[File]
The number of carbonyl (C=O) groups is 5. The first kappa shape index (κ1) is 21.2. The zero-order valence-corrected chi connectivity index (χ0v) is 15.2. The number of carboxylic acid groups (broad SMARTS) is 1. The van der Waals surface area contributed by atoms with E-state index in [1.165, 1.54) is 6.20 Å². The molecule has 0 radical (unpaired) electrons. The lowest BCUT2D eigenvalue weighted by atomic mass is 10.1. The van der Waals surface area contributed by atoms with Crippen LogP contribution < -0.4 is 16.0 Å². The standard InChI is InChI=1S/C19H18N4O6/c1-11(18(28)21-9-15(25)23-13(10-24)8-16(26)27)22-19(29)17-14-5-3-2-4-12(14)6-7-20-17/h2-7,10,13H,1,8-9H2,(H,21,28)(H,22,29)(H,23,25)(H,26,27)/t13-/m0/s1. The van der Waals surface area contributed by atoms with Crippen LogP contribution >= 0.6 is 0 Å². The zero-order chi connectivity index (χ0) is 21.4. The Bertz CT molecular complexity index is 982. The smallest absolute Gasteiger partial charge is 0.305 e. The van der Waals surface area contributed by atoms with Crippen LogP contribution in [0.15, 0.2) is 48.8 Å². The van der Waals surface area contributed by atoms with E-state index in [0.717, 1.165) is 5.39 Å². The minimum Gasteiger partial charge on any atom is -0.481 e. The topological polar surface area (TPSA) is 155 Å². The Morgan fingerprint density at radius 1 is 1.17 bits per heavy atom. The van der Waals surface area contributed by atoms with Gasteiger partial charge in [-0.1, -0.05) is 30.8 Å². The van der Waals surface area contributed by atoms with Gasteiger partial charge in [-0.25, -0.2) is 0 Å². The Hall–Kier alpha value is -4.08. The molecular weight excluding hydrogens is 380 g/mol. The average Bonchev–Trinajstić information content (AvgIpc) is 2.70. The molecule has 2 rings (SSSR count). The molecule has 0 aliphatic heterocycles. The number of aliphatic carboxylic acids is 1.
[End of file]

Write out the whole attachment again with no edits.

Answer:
The number of carbonyl (C=O) groups is 5. The first kappa shape index (κ1) is 21.2. The zero-order valence-corrected chi connectivity index (χ0v) is 15.2. The number of carboxylic acid groups (broad SMARTS) is 1. The van der Waals surface area contributed by atoms with E-state index in [1.165, 1.54) is 6.20 Å². The molecule has 0 radical (unpaired) electrons. The lowest BCUT2D eigenvalue weighted by atomic mass is 10.1. The van der Waals surface area contributed by atoms with Crippen LogP contribution < -0.4 is 16.0 Å². The standard InChI is InChI=1S/C19H18N4O6/c1-11(18(28)21-9-15(25)23-13(10-24)8-16(26)27)22-19(29)17-14-5-3-2-4-12(14)6-7-20-17/h2-7,10,13H,1,8-9H2,(H,21,28)(H,22,29)(H,23,25)(H,26,27)/t13-/m0/s1. The van der Waals surface area contributed by atoms with Crippen LogP contribution >= 0.6 is 0 Å². The zero-order chi connectivity index (χ0) is 21.4. The Bertz CT molecular complexity index is 982. The smallest absolute Gasteiger partial charge is 0.305 e. The van der Waals surface area contributed by atoms with Crippen LogP contribution in [0.15, 0.2) is 48.8 Å². The van der Waals surface area contributed by atoms with E-state index in [0.717, 1.165) is 5.39 Å². The minimum Gasteiger partial charge on any atom is -0.481 e. The topological polar surface area (TPSA) is 155 Å². The Morgan fingerprint density at radius 1 is 1.17 bits per heavy atom. The van der Waals surface area contributed by atoms with Gasteiger partial charge in [-0.1, -0.05) is 30.8 Å². The van der Waals surface area contributed by atoms with Gasteiger partial charge in [-0.25, -0.2) is 0 Å². The Hall–Kier alpha value is -4.08. The molecular weight excluding hydrogens is 380 g/mol. The average Bonchev–Trinajstić information content (AvgIpc) is 2.70. The molecule has 2 rings (SSSR count). The molecule has 0 aliphatic heterocycles. The number of aliphatic carboxylic acids is 1.